9. Most surprising tip or trick or technique that you’ve discovered about a bit of kit?
Like I said earlier, when I first started with eurorack I knew nothing about synthesis, and very little about electronic music in general. So every time I become more familiar with a technique, it’s a bit surprising. All of the stuff that I’ve learned in modular synths translates to hardware synths, too. Now I find doing sound design on more traditional synths like the Prophet or the OB-6 to be really fun and challenging. Sometimes I get lost just trying to make good kicks on the OB-6 for a couple of hours. Maybe not the best use of my time, but it’s just a way I’ve found to explore a synth’s capabilities more.
Artist or Band name?
Austin White aka Only Ruin
Who knows? Genres are silly, and according to Spotify there are like 1000000 of
them. Dark ambient synth and break beat IDM?
Where are you from?
Born in Greenville, South Carolina, currently residing in Brooklyn, NY
How did you get into music?
I’ve been kind of obsessed with music since I was a kid. I started playing bass when I was pretty young, and got serious about it around 15 or so. I studied jazz and went to school for upright bass for a while. Before I got into producing electronic music, I was mainly playing improvised and experimental music.
What still drives you to make music?
It’s just what I do. Outside of my family, music is my entire life. It’s everything to me. I can’t imagine living without a creative output, and I’m eternally grateful that I don’t have to.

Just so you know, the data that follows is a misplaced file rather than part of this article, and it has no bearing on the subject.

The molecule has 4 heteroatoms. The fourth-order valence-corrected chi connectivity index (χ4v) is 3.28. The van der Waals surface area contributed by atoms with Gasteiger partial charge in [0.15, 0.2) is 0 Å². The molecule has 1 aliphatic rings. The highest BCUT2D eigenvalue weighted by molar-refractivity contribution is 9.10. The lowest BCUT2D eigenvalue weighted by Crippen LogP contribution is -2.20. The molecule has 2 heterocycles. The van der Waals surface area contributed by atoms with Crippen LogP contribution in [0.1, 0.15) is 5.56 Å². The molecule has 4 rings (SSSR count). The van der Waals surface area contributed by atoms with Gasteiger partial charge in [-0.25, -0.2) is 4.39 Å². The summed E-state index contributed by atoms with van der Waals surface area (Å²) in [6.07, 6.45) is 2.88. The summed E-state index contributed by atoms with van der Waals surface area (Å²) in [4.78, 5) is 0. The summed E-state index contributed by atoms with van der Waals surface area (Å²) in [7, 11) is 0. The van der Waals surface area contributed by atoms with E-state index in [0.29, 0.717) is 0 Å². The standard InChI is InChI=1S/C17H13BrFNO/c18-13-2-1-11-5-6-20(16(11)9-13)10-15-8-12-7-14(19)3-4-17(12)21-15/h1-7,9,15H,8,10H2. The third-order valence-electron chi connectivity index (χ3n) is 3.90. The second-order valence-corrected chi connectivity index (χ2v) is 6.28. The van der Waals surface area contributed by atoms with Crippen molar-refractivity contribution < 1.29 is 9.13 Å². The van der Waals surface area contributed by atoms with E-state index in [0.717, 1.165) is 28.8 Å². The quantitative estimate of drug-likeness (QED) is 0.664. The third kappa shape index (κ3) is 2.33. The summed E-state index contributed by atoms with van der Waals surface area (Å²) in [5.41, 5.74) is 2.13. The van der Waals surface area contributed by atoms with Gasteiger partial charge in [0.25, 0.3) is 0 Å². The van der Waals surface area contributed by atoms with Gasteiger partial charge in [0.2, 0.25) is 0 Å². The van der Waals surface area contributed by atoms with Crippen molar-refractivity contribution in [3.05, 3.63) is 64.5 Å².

How do you most often start a new track?
A melody or a harmonic progression, sometimes a texture. Usually I’ll start writing on some kind of poly synth like the Prophet or the One, and then build from there. Recently I’ve been doing more writing on eurorack, where I’ll get some kind of semi-generative or evolving patch going and just resample in Ableton for a few minutes, then chop it up and find parts that I like.
How do you know when a track is finished?
I don’t. I get sick of working on it, maybe. I’m terrible for not finishing things, or more accurately for getting a song to a point that I’m happy with it and then never releasing it because I’ve listened to it so much that I hate it. I have probably 3 or 4 full albums worth of material that I’m just sitting on, but it’ll get out there eventually.
Show us your studio
Best creative advice that you’ve ever heard?
I studied with Reggie Workman a bit in college. Reggie is a legendary jazz musician who played with everybody (Art Blakey, Wayne Shorter, Coltrane), and he had a huge impact on me as a musician. Most of the advice he gave me as a bass player was about space – leaving space for everyone else to exist in the world that you’re creating together. A lot of that thought is just about playing music in a similar way to how you live your day life, drawing parallels between the person you are creatively and otherwise. Producing electronic music alone is a different thing entirely, but I still think about how to be honest with my output and stay connected to my own individual voice.
Promote your latest thing… Go ahead, throw us a link.
I have a bunch of music (hopefully) coming out soon, but in the meantime here’s some fairly recent stuff I’ve done :
Tracker EP :
Always posting jams on IG and YouTube as well, find me @onlyruin
[Editor: Do you have a favorite tip, trick or way of working with any of the gear from this interview?
Then throw us a comment below…]